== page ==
The coach is the bridge between research and applying research findings into sporting practice. It is therefore no wonder why the last two decades has seen a growth in sports coaching research.
Andy Thompson, Ian Bezodius and Robyn Jones investigated sprint coaches’ technical knowledge in the lead up to the London 2012 Olympic Games. The particular question posed was: “what do coaches know as opposed to how they know it?”
Seven expert male sprint coaches were interviewed using a semi-structured, in-depth approach. The purpose of the interviews was to determine what the coaches considered as important technical characteristics necessary for top-level sprinting.
The authors also wanted to investigate if the basis of the coaches’ knowledge aligned with existing sprinting literature.
Analysis of the transcribed interviews revealed four areas as being crucial to high-quality sprint running technique – “posture”, “hip rotation”, “ground contact” and “arm action”.
The interviewed coaches regarded “posture” as “the athlete’s ability to control the muscle within the trunk, thus maintaining a fairly rigid position while sprinting”. These coaches also mentioned the importance of “core stability” or “core strength” in maintaining good posture while sprinting. Both these terms were used interchangeable by the coaches and were referred to as “the ability to control the muscles withing the trunk allowing for the preservation of an unyielding position while sprinting”.
While the coaches’ core beliefs echo those found in the literature, the definitions of “core stability” and “core strength” have two separate meanings within in the sprinting research. Additionally, there is no literature investigating optimal posture characteristics or supporting the coaches’ definition of posture itself.
“Hip rotation”, according to the coaches, “referred to the athlete maintaining a high centre of mass with a slight forward tilt of the pelvis during sprinting”. When discussing the general construct of “hip position”, the coaches referred to a number of terms interchangeably (e.g. “tall shape” and “high hip position”).
Although the interviewed coaches considered “hip position” to be of importance, there is little coverage in the sprinting literature supporting this.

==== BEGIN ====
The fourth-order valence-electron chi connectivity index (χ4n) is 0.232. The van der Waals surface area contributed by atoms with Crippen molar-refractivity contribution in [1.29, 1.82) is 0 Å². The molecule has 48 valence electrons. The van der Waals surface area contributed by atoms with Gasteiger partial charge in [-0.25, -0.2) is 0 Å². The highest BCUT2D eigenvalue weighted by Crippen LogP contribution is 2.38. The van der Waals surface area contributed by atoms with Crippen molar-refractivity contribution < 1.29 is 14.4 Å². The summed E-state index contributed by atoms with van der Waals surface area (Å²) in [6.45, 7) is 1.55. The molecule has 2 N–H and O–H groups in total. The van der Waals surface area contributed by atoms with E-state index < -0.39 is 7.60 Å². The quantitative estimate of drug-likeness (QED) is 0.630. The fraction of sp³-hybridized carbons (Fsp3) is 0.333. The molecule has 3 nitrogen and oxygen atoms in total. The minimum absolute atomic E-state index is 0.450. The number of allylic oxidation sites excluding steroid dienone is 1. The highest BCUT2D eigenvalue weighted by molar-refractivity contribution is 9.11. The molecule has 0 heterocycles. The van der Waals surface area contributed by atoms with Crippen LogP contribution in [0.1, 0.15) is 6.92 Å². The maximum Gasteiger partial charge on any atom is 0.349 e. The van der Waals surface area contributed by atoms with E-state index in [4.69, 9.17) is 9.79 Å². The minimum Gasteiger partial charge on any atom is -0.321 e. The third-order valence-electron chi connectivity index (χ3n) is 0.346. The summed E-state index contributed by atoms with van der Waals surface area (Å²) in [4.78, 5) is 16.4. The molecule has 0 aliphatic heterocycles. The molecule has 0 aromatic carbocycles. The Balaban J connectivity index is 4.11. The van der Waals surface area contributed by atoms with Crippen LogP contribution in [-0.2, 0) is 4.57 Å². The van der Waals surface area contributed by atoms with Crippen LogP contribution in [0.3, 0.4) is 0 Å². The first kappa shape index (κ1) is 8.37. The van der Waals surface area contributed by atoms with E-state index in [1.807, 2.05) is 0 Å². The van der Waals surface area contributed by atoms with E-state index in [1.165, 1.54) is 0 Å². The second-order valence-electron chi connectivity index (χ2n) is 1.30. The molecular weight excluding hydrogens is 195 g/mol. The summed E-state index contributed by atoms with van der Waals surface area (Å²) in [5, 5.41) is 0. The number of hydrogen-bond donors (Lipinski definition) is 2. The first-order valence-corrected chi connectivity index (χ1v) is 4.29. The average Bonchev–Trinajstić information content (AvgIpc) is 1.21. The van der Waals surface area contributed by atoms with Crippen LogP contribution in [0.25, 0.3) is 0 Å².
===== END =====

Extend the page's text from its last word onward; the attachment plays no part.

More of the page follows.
The notion of “ground contact” offered the closest similarities between what the coaches believed and the current sprinting literature. All the interviewed coaches agreed that “ground contact” referred to “the time from the instant when the foot makes contact with the ground until the instant the same foot is lifted from the ground”.
“The position of the foot” and “contact time” were also highlighted to be of importance to good sprinting. All coaches agreed that “foot contact needed to be fast, but not so quick as to sacrifice the appropriate force generation”.
All interviewed coaches agreed that “the action of the arms plays an important role in sprinting”. While most sprint coaches believe this, many sport biomechanists question this thinking. Furthermore, some of the coaches highlighted that the arms act as a balancing function where others believed the arms play a role in dictating leg speed. These claims have either been questioned or unsubstantiated in the literature.
The source of coaches’ knowledge
Most coaches said that their technical knowledge of sprinting was mostly derived from personal experience (e.g. trials and error) and discussions with colleagues or more senior coaches. The benefit of coaching courses and research findings received mixed responses. A common thought was that research often lack of real-world relevance.
The interviewed coaches believed that “posture”, “hip position”, “ground contact” and “arm action” were important principals to high-quality sprinting technique. Such findings were partially supported in the sprinting literature; however there was either little or no research to support some of the coaches’ perspectives. This highlights the gap that exists in detailing the exact role particular variables play in the sprinting process.
This study also identified the need to understand how and why coaches engage with new knowledge. Indeed, in all sports it is important that practice and theory inform each other in a mutually beneficial way.
Thompson, A., Bezodis, I. N., & Jones, R. L. (2009). An in-depth assessment of expert sprint coaches’ technical knowledge. Journal of Sports Sciences, 27(8), 855-861.